Sorry, not much time to comment - as I am trying up the final loose ends here for release - but these two general observations deserve a response:
(03-23-2020, 04:25 AM)ComradeP Wrote: Having said that, I'm worried about the impact of low supply levels on operations. The Austro-Hungarian units in the screenshot have a supply level of 42 and they're on a major road on the Austro-Hungarian side of the Danube. Considering the very limited Serbian ammunition industry, their supply situation is likely to be worse.
On the other hand, as neither side is likely to have numerous artillery units, Low Ammo can still be avoided through good C&C management.
Don't worry, as always, the supply situation in this next game has all be very carefully rationalized, and calculated.
That said, you are correct - the name of this next game (in the earliest campaigns in the title) will be command management. The one who manages command the best is usually the one that can accomplish the most success and the get most out of their troops. Someone who doesn't manage their command well will wonder how they can accomplish anything at all. The A-H in particular are powerful, but clumsy. I personally like situations where resources are stretched, and the commander has a chance to shine or fail abysmally but their own actions in C&C management (keeping units attached, knowing when to move HQs, etc).
However, as I try to do, the campaigns change over time in how they are represented. Later campaigns have different supply situations but the earliest campaign is more like two old ladies slapping each other, which escalates over additional campaigns, culminating into all out brawl in the final campaign.
That said, there have also been some improvements to the command system in FWWC that will be carried over to the other games. Most importantly dealing with small strength (tactical) HQs - these can now move around in non-Travel Mode without going Out of Command, and these would be things like most brigade HQs. This helps out a great deal for the armies that have brigade HQs, in that they become a strength, not a weakness during the First World War. It also means that, at some point, this will greatly assist the offensive side in the previous two titles when they are updated (such as the Germans in F14, and Russians in EP14).
(03-23-2020, 04:25 AM)ComradeP Wrote: The abysmal Russian supply situation in East Prussia '14 removes a lot of the challenge for the German defender: with FWWC casualty rates, you need a constant stream of replacements in order not to be bled white in a matter of days. The Russian supply situation in the war was bad at that point, but as numerous mechanics are linked in terms of benefits/penalties, the cumulative effect is in my opinion too severe in the East Prussian campaign scenarios of EP '14. I haven't tried the Lodz campaigns against a human opponent yet.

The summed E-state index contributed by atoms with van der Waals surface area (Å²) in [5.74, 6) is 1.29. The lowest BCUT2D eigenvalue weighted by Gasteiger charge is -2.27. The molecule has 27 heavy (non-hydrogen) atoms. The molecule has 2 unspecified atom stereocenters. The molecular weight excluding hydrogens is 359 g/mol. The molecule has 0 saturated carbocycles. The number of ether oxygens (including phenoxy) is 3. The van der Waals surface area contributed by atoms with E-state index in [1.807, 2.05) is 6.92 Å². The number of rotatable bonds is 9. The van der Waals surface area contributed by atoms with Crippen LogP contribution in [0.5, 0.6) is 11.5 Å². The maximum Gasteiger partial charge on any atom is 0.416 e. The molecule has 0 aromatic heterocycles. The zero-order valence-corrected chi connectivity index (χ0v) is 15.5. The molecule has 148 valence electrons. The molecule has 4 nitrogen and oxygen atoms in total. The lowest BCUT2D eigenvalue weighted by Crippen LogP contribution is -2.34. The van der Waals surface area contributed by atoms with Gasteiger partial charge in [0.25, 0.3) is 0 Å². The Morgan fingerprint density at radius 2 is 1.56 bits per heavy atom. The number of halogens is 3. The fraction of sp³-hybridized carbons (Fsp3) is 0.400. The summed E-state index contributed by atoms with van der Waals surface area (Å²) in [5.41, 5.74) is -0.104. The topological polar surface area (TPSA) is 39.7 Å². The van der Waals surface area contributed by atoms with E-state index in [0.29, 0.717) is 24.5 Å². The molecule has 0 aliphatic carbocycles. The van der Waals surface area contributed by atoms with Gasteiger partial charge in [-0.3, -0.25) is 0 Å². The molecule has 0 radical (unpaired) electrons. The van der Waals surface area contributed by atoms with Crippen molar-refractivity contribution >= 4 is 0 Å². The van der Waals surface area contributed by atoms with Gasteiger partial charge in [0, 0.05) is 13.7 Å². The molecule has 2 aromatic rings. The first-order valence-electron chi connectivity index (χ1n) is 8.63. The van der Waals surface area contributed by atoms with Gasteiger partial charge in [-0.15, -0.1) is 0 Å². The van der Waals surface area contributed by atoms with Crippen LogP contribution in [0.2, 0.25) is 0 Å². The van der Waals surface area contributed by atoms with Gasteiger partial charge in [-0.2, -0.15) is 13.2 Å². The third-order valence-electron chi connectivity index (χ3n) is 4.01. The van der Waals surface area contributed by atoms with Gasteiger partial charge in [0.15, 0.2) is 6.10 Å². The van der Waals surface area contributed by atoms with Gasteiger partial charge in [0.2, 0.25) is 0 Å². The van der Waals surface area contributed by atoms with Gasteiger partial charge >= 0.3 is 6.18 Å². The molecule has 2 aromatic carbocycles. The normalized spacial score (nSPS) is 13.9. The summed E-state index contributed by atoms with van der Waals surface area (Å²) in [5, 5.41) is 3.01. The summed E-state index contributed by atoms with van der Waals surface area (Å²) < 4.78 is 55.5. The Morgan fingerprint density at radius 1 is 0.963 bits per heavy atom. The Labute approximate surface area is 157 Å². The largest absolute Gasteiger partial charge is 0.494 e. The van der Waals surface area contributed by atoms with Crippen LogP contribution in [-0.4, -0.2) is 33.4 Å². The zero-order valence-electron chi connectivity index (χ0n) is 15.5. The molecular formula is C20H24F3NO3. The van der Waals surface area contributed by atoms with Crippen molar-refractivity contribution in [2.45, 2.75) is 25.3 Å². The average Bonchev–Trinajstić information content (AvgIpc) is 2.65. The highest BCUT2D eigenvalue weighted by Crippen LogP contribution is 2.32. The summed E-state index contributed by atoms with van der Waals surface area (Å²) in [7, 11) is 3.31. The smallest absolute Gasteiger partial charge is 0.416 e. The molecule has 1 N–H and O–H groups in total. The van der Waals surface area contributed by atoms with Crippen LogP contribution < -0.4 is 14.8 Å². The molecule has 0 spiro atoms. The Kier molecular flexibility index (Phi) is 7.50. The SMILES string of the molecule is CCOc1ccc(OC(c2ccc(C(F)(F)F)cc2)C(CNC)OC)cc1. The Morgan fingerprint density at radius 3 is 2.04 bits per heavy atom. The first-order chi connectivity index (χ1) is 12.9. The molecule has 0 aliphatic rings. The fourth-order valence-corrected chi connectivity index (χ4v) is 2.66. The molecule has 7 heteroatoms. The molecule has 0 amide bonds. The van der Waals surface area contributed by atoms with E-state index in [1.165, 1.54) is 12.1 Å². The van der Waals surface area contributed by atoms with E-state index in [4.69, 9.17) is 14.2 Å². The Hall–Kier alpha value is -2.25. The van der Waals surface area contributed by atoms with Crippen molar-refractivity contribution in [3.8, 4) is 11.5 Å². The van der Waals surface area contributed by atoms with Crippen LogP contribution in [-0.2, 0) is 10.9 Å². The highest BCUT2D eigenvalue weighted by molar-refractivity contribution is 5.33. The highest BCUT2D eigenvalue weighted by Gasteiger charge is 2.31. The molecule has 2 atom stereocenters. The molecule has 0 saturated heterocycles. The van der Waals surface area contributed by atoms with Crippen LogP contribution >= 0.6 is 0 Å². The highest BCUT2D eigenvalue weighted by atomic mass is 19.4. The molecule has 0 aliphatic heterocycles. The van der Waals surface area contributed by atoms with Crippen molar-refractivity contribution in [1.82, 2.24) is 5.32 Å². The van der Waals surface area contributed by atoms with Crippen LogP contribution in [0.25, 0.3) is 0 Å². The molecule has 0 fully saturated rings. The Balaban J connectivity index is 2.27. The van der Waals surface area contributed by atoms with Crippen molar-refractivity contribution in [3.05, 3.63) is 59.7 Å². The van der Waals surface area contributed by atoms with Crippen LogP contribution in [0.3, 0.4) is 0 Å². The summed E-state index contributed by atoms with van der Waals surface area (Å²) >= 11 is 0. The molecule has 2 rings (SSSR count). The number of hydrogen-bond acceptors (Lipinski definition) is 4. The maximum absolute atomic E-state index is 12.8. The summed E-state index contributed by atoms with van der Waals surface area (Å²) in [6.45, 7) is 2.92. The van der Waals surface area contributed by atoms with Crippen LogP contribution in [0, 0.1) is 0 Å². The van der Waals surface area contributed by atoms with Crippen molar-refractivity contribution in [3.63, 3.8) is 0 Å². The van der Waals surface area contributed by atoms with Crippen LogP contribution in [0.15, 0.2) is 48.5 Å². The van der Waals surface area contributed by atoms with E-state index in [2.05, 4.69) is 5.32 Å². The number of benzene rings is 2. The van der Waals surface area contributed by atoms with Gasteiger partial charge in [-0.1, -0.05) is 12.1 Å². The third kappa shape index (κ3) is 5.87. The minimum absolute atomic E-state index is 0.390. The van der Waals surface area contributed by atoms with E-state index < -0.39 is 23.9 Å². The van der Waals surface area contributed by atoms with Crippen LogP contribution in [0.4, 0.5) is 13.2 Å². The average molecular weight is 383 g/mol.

I respect your opinion, but it is a broad judgement here.
Not wanting to get into a big disagreement here, but this was a very meticulously calculated aspect of EP14's early campaign, one that I spent many months figuring out.
The underlying rationale is fairly straightforward: the Russian Army in EP14 has effective soldiers and they outnumber the Germans in the early campaign by over 2:1 in all things (infantry, MGs, cavalry, guns). On paper, they should have annihilated the Germans. However, it is well established that the Russians were suffering from abysmal supply at the start of the war, as it was a monumental task to supply their colossal forces in East Prussia and Galicia. This supply problem was mostly worked out over time, but apart from their command structure, their logistics is what failed them the most, at least in 1914. It is completely unrealistic to expect that the Russians were in a position to provide significant replacements to their massive forces during the early 1914 campaigns, at least not during their offensive in East Prussia.
Anything less would create a purely pro-Russian fantasy situation as far as I am concerned -- something that would not be balanced, nor produce a *possibility* of a historical result. But this is the tough decision of a game designer; to have to (hopefully) create a situation that can allow for a historical result, but at the same time allowing enough flexibility to also create a-historical results as well. It is a constant dance.
The easiest thing for me to have done there would have been to give the Russians generic command, and good supplies, but then make the entire Russian Army be poor D quality or less. But I don't like easy approaches, and in the end I decided on being more elegant, I think, because the generic/mediocre approach makes perfect sense for the communist Red Army in WW2, but not for the Imperial Russian Army of WW1. There needed to be subtle differences between how the Russians behave in FWWC vs. PzC.
Apart from that, who is to say that the Russian Army in East Prussia should have +5% more supply though, I just can't get bogged down in that though. I am satisfied with the result.
(in response to the other comments)
Besides that, I can say additional FWWC games are in various stages of development too (yes, like Galicia, and a Middle East title, and more), but this next one is what happens to be what was finished first. Also, this next title was personally very interesting to me, due to its relative obscurity, and the number of campaigns in it and number of nations involved -- you will see!).
Not much else I can say for now. Busy busy busy, but I hope to notes will adequately explain my decisions.